While for the moment I’m certainly more at home as a “user/developer” of tools in this regard, here’s to theory.

——

[1] Kaufman L and Rousseeuw PJ.  Finding Groups in Data: An Introduction to Cluster Analysis. John Wiley & Sons (1990).
[2] Bourgain J. “On Lipschitz embedding of finite metric spaces in Hilbert space”. Israel Journal of Math 52, 46-52 (1985).
[3] Linial N, London E, and Rabinovich U. “The geometry of graphs and some of its algorithmic applications”. Combinatorica 15, 215-245 (1995).

1. · April 15, 2009

To be a little more precise with what I was saying above, a metric space must obey the triangle inequality: $d(a,c) \leq d(a,b) + d(b,c)$. Thus we can’t choose any arbitrary number for distances.

The example at the end of the post where the distance between two nodes on a graph is the shortest path (often called the “shortest path metric”) requires that the graph be connected. It should be straightforward to see how triangle inequality is satisfied in this case.

2. · April 23, 2009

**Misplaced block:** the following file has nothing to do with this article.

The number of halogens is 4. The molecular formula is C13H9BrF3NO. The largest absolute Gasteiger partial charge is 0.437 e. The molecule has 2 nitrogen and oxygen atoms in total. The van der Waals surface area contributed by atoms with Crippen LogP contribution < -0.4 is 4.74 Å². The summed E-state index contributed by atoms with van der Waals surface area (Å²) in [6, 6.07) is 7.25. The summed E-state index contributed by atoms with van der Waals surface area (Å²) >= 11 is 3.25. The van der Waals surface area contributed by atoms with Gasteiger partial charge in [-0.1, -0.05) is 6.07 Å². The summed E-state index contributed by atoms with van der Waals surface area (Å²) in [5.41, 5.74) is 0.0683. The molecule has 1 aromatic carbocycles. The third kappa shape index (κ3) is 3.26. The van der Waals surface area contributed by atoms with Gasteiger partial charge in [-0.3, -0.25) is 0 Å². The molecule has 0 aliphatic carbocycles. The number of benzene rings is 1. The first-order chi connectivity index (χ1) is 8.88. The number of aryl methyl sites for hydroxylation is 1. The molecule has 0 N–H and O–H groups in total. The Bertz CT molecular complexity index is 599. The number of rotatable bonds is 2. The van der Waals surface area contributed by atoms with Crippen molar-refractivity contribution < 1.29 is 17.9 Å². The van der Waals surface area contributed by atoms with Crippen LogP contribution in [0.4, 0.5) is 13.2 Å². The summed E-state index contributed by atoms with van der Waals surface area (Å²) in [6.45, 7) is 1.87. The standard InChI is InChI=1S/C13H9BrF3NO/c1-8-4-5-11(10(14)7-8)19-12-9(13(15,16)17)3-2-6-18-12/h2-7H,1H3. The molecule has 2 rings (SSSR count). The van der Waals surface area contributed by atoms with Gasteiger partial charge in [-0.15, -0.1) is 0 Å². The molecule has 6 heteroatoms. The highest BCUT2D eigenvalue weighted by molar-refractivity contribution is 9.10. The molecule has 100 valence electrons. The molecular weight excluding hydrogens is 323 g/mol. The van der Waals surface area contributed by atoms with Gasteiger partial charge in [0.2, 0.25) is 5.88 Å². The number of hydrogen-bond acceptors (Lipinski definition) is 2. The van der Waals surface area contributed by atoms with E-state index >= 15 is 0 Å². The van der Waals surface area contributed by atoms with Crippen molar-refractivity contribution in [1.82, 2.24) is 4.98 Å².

Interestingly, for graph clustering problems, Andreas Noack has research on some equivalences between graph layout and graph clustering. In what I feel is a well-written recent paper, he shows how force directed methods subsume modularity [1].

A couple of things interest me for further exploration:

(1) Compare and contrast shortest-path spring models using multidimensional scaling vs. force-directed layouts. Seems like his papers might have some good lit pointers for that.

(2) The determination of what a cluster is and the implications on the resulting shape as mentioned originally still interests me.

—–
[1] Noak A. “Modularity clustering is force-directed layout“. Phys. Rev. E 79, 026102 (2009). The purposeful avoidance of shortest-path metric seemed necessary for this size of paper, but I feel there were places where comparisons needed to be addressed. Related to the original post, he did invoke a Johnson–Lindenstrauss lemma justification for dimensionality reduction later in the paper: “the dimensionality of layouts can be somewhat reduced without large changes of the pairwise vertex distances”.